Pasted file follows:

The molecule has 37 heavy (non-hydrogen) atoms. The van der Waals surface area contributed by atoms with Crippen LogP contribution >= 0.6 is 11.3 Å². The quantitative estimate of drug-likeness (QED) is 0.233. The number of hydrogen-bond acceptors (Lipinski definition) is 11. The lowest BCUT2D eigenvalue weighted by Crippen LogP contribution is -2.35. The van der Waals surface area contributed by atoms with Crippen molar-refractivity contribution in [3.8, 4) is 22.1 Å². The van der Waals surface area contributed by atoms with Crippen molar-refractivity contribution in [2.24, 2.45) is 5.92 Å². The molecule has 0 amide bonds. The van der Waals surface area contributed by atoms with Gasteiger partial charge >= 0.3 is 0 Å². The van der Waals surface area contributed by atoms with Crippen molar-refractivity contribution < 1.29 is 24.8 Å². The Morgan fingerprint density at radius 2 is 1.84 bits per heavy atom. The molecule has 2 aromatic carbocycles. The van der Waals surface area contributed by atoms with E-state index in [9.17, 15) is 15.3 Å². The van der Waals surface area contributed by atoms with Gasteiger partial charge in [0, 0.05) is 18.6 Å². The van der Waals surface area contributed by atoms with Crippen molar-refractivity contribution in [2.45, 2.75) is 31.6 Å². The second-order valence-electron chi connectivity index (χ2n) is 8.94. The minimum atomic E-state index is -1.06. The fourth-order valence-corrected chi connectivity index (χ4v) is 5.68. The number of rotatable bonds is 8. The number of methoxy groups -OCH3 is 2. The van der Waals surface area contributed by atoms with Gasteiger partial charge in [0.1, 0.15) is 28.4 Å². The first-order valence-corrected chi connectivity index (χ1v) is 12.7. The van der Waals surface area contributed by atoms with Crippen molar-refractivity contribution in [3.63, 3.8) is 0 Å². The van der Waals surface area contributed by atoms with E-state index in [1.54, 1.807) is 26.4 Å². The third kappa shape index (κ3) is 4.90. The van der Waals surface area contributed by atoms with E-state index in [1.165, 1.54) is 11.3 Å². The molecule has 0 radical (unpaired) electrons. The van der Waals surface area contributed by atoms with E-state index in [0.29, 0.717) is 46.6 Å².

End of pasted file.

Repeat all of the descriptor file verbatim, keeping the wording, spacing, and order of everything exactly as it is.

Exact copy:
The molecule has 37 heavy (non-hydrogen) atoms. The van der Waals surface area contributed by atoms with Crippen LogP contribution >= 0.6 is 11.3 Å². The quantitative estimate of drug-likeness (QED) is 0.233. The number of hydrogen-bond acceptors (Lipinski definition) is 11. The lowest BCUT2D eigenvalue weighted by Crippen LogP contribution is -2.35. The van der Waals surface area contributed by atoms with Crippen molar-refractivity contribution in [3.8, 4) is 22.1 Å². The van der Waals surface area contributed by atoms with Crippen molar-refractivity contribution in [2.24, 2.45) is 5.92 Å². The molecule has 0 amide bonds. The van der Waals surface area contributed by atoms with Gasteiger partial charge >= 0.3 is 0 Å². The van der Waals surface area contributed by atoms with Crippen molar-refractivity contribution < 1.29 is 24.8 Å². The Morgan fingerprint density at radius 2 is 1.84 bits per heavy atom. The molecule has 2 aromatic carbocycles. The van der Waals surface area contributed by atoms with E-state index in [9.17, 15) is 15.3 Å². The van der Waals surface area contributed by atoms with Gasteiger partial charge in [0, 0.05) is 18.6 Å². The van der Waals surface area contributed by atoms with Crippen molar-refractivity contribution in [2.45, 2.75) is 31.6 Å². The second-order valence-electron chi connectivity index (χ2n) is 8.94. The minimum atomic E-state index is -1.06. The fourth-order valence-corrected chi connectivity index (χ4v) is 5.68. The number of rotatable bonds is 8. The number of methoxy groups -OCH3 is 2. The van der Waals surface area contributed by atoms with Gasteiger partial charge in [0.1, 0.15) is 28.4 Å². The first-order valence-corrected chi connectivity index (χ1v) is 12.7. The van der Waals surface area contributed by atoms with Crippen molar-refractivity contribution in [3.63, 3.8) is 0 Å². The van der Waals surface area contributed by atoms with E-state index in [1.54, 1.807) is 26.4 Å². The third kappa shape index (κ3) is 4.90. The van der Waals surface area contributed by atoms with E-state index in [1.165, 1.54) is 11.3 Å². The molecule has 0 radical (unpaired) electrons. The van der Waals surface area contributed by atoms with E-state index in [0.29, 0.717) is 46.6 Å².